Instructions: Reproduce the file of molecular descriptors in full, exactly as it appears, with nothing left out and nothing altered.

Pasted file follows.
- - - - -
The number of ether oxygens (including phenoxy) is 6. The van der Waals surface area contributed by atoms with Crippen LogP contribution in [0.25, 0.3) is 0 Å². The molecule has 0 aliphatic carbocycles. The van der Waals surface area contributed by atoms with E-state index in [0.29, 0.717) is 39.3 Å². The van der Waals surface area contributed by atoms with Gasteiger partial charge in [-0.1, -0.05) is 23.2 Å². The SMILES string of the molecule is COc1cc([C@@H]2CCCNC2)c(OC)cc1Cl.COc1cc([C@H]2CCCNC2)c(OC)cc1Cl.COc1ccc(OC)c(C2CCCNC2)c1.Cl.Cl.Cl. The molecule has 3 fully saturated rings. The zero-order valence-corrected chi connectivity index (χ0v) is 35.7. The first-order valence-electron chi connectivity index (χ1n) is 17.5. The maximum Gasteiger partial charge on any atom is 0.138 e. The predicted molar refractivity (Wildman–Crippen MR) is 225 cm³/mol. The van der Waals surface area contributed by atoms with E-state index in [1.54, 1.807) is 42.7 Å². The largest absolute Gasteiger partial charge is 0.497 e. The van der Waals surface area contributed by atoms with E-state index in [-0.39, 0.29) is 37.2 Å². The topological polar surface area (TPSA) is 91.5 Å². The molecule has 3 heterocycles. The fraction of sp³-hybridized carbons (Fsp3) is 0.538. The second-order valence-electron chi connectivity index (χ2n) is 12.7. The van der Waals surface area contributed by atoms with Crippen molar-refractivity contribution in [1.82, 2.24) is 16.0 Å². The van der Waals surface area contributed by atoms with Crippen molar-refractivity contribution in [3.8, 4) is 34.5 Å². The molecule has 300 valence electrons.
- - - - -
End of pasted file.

The number of ether oxygens (including phenoxy) is 6. The van der Waals surface area contributed by atoms with Crippen LogP contribution in [0.25, 0.3) is 0 Å². The molecule has 0 aliphatic carbocycles. The van der Waals surface area contributed by atoms with E-state index in [0.29, 0.717) is 39.3 Å². The van der Waals surface area contributed by atoms with Gasteiger partial charge in [-0.1, -0.05) is 23.2 Å². The SMILES string of the molecule is COc1cc([C@@H]2CCCNC2)c(OC)cc1Cl.COc1cc([C@H]2CCCNC2)c(OC)cc1Cl.COc1ccc(OC)c(C2CCCNC2)c1.Cl.Cl.Cl. The molecule has 3 fully saturated rings. The zero-order valence-corrected chi connectivity index (χ0v) is 35.7. The first-order valence-electron chi connectivity index (χ1n) is 17.5. The maximum Gasteiger partial charge on any atom is 0.138 e. The predicted molar refractivity (Wildman–Crippen MR) is 225 cm³/mol. The van der Waals surface area contributed by atoms with E-state index in [1.54, 1.807) is 42.7 Å². The largest absolute Gasteiger partial charge is 0.497 e. The van der Waals surface area contributed by atoms with E-state index in [-0.39, 0.29) is 37.2 Å². The topological polar surface area (TPSA) is 91.5 Å². The molecule has 3 heterocycles. The fraction of sp³-hybridized carbons (Fsp3) is 0.538. The second-order valence-electron chi connectivity index (χ2n) is 12.7. The van der Waals surface area contributed by atoms with Crippen molar-refractivity contribution in [1.82, 2.24) is 16.0 Å². The van der Waals surface area contributed by atoms with Crippen molar-refractivity contribution in [3.8, 4) is 34.5 Å². The molecule has 300 valence electrons.